Learn how to integrate PayPal, which is one of the most popular payment gateways.
- [Instructor] Hello. Welcome to a new section of this video course, Integrating a Payment Gateway. In this section, you'll learn how to integrate a payment gateway into your site. You'll also extend the administration site to manage your orders and export them to different formats. This section will demonstrate these topics. Integrate a payment gateway into your project. Manage payment notifications. Export orders to CSV files. Create custom views for the administration site. Generate PDF invoices dynamically.
Now we move on to the first video of this section, Integrating a Payment Gateway. A payment gateway allows you to process payments online. Using a payment gateway, you can manage customers' orders and delegate payment processing through a reliable, secure third party. This means you don't have to worry about storing credit cards in your own system. There are many payment gateway providers to choose from. We're going to integrate PayPal, which is one of the most popular payment gateways. You'll also see a few topics which will give a brief explanation about a payment gateway, creating a PayPal account, installing django-paypal, adding the payment gateway, using PayPal Sandbox.
PayPal offers several methods to integrate its gateway into your site. The standard integration consists of a Buy Now button, which you probably have seen on other websites. The button redirects buyers to PayPal to process the payment. We're going to integrate PayPal Payments Standard, including a custom Buy Now button in our site. PayPal will process the payment and send a notification to our server indicating the payment status. Creating a PayPal account. You need to have a PayPal business account to integrate the payment gateway into your site. If you don't own a PayPal account yet, sign up here.
Make sure you choose a business account and sign in to the PayPal Payments Standard solution. Fill in your details in the sign up form and complete the sign up process. PayPal will send you an email to verify your account. Installing django-paypal. django-paypal is a third-party Django application that simplifies integrating PayPal into Django projects. We're going to use it to integrate the PayPal Payments Standard solution in our shop. You can find django-paypal's documentation at this site. Install django-paypal from the shell with the command prompt by using this command.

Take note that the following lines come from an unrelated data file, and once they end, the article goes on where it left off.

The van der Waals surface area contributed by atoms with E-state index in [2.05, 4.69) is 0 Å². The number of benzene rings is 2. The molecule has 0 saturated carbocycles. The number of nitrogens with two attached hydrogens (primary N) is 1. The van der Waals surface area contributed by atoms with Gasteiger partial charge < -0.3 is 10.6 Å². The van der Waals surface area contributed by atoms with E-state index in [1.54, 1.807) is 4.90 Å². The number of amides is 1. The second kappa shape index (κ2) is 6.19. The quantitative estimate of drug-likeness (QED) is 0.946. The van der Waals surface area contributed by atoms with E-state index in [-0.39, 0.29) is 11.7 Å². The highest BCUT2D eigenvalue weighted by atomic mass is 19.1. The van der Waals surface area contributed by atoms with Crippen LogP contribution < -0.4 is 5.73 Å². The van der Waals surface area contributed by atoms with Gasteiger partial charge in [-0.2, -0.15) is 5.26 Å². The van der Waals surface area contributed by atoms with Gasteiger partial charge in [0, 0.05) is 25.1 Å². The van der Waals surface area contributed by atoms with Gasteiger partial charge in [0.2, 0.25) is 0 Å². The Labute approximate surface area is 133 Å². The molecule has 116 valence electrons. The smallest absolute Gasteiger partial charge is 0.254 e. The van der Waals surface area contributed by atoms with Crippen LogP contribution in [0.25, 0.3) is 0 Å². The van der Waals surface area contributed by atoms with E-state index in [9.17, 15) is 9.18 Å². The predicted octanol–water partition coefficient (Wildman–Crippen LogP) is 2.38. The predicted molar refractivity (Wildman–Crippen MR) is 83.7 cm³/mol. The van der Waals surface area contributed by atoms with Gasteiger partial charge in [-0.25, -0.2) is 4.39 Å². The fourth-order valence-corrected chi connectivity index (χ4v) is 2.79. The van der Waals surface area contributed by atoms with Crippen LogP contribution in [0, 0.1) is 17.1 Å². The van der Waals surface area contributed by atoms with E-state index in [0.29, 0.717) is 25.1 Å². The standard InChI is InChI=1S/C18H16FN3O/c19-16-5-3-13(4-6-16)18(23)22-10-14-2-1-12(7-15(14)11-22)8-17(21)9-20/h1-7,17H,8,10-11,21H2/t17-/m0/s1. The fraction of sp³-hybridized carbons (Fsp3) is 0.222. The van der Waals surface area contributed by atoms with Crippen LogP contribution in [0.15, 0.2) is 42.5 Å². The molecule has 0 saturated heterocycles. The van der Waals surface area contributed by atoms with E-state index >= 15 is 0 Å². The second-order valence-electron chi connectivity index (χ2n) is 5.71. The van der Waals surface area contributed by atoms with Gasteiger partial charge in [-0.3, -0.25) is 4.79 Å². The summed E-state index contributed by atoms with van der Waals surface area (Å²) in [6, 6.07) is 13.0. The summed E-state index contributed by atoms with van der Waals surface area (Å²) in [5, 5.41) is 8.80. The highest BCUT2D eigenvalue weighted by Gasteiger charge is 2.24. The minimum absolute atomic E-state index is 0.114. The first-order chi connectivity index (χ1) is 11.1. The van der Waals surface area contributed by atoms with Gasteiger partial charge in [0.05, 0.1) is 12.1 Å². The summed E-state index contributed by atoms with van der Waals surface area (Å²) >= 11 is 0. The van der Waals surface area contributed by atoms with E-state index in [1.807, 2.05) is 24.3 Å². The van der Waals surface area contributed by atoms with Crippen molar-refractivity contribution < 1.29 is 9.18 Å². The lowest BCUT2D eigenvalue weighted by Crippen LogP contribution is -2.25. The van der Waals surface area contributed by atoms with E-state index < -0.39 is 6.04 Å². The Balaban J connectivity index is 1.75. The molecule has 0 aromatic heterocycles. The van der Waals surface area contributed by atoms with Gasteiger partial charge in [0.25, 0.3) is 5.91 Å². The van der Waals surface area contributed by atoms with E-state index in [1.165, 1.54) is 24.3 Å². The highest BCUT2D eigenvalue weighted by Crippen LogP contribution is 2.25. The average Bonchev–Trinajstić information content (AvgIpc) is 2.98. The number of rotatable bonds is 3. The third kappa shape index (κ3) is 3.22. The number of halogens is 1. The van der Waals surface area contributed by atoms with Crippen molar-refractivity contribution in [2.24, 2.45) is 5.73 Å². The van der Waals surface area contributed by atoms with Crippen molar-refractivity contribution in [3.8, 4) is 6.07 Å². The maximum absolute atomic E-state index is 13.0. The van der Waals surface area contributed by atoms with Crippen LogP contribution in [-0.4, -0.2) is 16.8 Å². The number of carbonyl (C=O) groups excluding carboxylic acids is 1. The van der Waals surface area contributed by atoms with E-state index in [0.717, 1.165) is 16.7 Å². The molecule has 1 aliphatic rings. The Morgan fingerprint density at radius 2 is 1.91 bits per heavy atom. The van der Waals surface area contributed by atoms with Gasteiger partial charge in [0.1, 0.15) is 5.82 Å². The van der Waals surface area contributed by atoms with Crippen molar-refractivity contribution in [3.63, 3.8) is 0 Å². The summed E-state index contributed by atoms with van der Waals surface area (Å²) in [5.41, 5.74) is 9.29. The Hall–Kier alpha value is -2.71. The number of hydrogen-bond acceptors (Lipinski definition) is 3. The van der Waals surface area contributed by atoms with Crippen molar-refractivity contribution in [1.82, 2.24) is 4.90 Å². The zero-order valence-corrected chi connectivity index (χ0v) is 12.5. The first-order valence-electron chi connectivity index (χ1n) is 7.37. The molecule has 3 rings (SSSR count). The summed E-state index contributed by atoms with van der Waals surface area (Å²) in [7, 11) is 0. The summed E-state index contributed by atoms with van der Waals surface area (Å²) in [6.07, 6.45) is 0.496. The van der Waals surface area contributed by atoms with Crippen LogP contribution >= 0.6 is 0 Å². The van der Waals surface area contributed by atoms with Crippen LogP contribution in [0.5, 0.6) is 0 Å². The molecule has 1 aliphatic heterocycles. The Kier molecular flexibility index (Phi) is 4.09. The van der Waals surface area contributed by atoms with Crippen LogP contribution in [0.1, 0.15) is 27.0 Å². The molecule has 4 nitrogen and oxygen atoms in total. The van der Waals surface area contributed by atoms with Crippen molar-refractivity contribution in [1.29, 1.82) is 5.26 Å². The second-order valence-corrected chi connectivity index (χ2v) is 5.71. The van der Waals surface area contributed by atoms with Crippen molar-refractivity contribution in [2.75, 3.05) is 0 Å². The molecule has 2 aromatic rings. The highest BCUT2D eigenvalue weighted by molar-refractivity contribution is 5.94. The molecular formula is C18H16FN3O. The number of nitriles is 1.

The installation will take some time, so we need to wait until we get the successfully installed message on the command prompt. Edit the settings.py file of your project, and add paypal.standard.ipn to the INSTALLED_APPS setting. This is the application provided by django-paypal to integrate PayPal's Payments Standard with Instant Payment Notification, IPN.
We're going to handle payment notifications later. At the end, add django-paypal setting command to the settings.py file of myshop to configure django-paypal. We'll see how the PayPal command works. PAYPAL_RECEIVER_EMAIL, the email of your PayPal account. Replace my PayPal email, myshop.com, with the email you used to create your PayPal account.
PAYPAL_TEST, a boolean indicating whether the PayPal Sandbox environment should be used to process payments. The Sandbox allows you to test your PayPal integration before moving to a production environment. Open the shell and run the migrate command to sync models of django-paypal with the database. You'll get an output which is the same as on the screen. The models of django-paypal are now synced with the database. You also need to add the URL patterns of django-paypal to your project.
Edit the main.urls.py file located in the myshop directory, and add the URL pattern. Remember to place it before the shop.urls pattern to avoid wrong pattern match. Let's add the payment gateway to the checkout process. Adding the payment gateway. The checkout process should work as follows.
One, the users add items to their shopping cart. Two, users check out their shopping cart. Three, users are redirected to PayPal for payment. Four, PayPal sends payment notification to our site. Five, PayPal redirects the users back to our website. Create a new application in your project using the startapp payment command. We're going to use this application to manage the checkout process and user payments. Edit the settings.py file of your project, and add payment to the INSTALLED_APPS setting We'll add payment by typing in the code, and save it.
The payment application is now active in the project. Edit the views.py file of the orders application, and make sure to include these imports. Replace these lines of the order_create view with these selected lines. After successfully creating an order, we set the order ID in the current session using the order_id session key.
Then, we redirect the user to the payment:process URL, which we're going to create next. Edit the views.py file of the payment application, and add these code to it. In the payment_process view, we generate a custom PayPal's Buy Now button to pay an order. First, we get the current order from the order_id session key, which was set before by the order_create view. We get the order object for the given ID and build a new PayPalPaymentsForm, including these highlighted fields.
Business, the PayPal merchant account to process the payment. We use the email account defined in the PAYPAL_RECEIVER_EMAIL setting here. Amount, the amount to charge the customer. Item_name, the name of the item being sold. We use the order ID since the order may contain multiple products. Invoice, the invoice ID. This ID has to be unique for each payment. We use the order ID. Currency_code, the currency for this payment. We set this to USD for U.S. Dollar.